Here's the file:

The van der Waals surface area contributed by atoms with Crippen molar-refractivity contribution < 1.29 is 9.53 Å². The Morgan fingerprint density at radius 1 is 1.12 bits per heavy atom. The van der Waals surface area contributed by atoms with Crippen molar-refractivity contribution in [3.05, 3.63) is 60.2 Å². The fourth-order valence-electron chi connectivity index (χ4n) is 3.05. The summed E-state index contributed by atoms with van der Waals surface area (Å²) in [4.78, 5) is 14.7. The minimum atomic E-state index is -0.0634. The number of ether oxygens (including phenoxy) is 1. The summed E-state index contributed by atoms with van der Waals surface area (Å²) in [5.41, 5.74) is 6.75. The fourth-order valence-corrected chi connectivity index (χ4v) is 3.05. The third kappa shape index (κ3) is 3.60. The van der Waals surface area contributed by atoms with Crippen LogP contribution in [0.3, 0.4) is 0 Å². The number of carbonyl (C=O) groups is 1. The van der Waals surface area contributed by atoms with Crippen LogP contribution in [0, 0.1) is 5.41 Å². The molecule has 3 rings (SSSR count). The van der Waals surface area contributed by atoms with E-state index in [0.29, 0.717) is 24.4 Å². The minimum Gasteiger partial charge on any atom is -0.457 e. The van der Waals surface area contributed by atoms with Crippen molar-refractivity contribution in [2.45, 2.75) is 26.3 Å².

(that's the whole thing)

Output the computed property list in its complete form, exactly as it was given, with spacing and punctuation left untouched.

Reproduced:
The van der Waals surface area contributed by atoms with Crippen molar-refractivity contribution < 1.29 is 9.53 Å². The Morgan fingerprint density at radius 1 is 1.12 bits per heavy atom. The van der Waals surface area contributed by atoms with Crippen molar-refractivity contribution in [3.05, 3.63) is 60.2 Å². The fourth-order valence-electron chi connectivity index (χ4n) is 3.05. The summed E-state index contributed by atoms with van der Waals surface area (Å²) in [4.78, 5) is 14.7. The minimum atomic E-state index is -0.0634. The number of ether oxygens (including phenoxy) is 1. The summed E-state index contributed by atoms with van der Waals surface area (Å²) in [5.41, 5.74) is 6.75. The fourth-order valence-corrected chi connectivity index (χ4v) is 3.05. The third kappa shape index (κ3) is 3.60. The van der Waals surface area contributed by atoms with Crippen LogP contribution in [0.3, 0.4) is 0 Å². The number of carbonyl (C=O) groups is 1. The van der Waals surface area contributed by atoms with Crippen LogP contribution in [0, 0.1) is 5.41 Å². The molecule has 3 rings (SSSR count). The van der Waals surface area contributed by atoms with E-state index in [0.29, 0.717) is 24.4 Å². The minimum Gasteiger partial charge on any atom is -0.457 e. The van der Waals surface area contributed by atoms with Crippen molar-refractivity contribution in [2.45, 2.75) is 26.3 Å².